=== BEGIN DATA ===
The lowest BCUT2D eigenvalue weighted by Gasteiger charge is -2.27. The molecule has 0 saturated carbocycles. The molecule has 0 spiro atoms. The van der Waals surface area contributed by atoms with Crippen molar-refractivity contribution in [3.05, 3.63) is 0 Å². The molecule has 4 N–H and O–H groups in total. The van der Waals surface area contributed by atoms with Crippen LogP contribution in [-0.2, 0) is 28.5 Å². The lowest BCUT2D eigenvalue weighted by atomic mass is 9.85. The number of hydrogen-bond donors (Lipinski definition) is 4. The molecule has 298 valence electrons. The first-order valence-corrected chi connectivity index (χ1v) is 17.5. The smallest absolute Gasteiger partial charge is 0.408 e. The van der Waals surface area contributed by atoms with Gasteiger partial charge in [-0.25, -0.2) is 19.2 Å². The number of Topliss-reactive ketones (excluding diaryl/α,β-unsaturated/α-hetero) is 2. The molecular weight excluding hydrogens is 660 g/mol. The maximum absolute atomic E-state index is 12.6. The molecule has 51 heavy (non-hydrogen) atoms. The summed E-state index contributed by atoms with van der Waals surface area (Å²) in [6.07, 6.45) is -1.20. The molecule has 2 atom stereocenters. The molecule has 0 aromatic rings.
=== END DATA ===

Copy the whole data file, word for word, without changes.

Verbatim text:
The lowest BCUT2D eigenvalue weighted by Gasteiger charge is -2.27. The molecule has 0 saturated carbocycles. The molecule has 0 spiro atoms. The van der Waals surface area contributed by atoms with Crippen molar-refractivity contribution in [3.05, 3.63) is 0 Å². The molecule has 4 N–H and O–H groups in total. The van der Waals surface area contributed by atoms with Crippen LogP contribution in [-0.2, 0) is 28.5 Å². The lowest BCUT2D eigenvalue weighted by atomic mass is 9.85. The number of hydrogen-bond donors (Lipinski definition) is 4. The molecule has 298 valence electrons. The first-order valence-corrected chi connectivity index (χ1v) is 17.5. The smallest absolute Gasteiger partial charge is 0.408 e. The van der Waals surface area contributed by atoms with Gasteiger partial charge in [-0.25, -0.2) is 19.2 Å². The number of Topliss-reactive ketones (excluding diaryl/α,β-unsaturated/α-hetero) is 2. The molecular weight excluding hydrogens is 660 g/mol. The maximum absolute atomic E-state index is 12.6. The molecule has 51 heavy (non-hydrogen) atoms. The summed E-state index contributed by atoms with van der Waals surface area (Å²) in [6.07, 6.45) is -1.20. The molecule has 2 atom stereocenters. The molecule has 0 aromatic rings.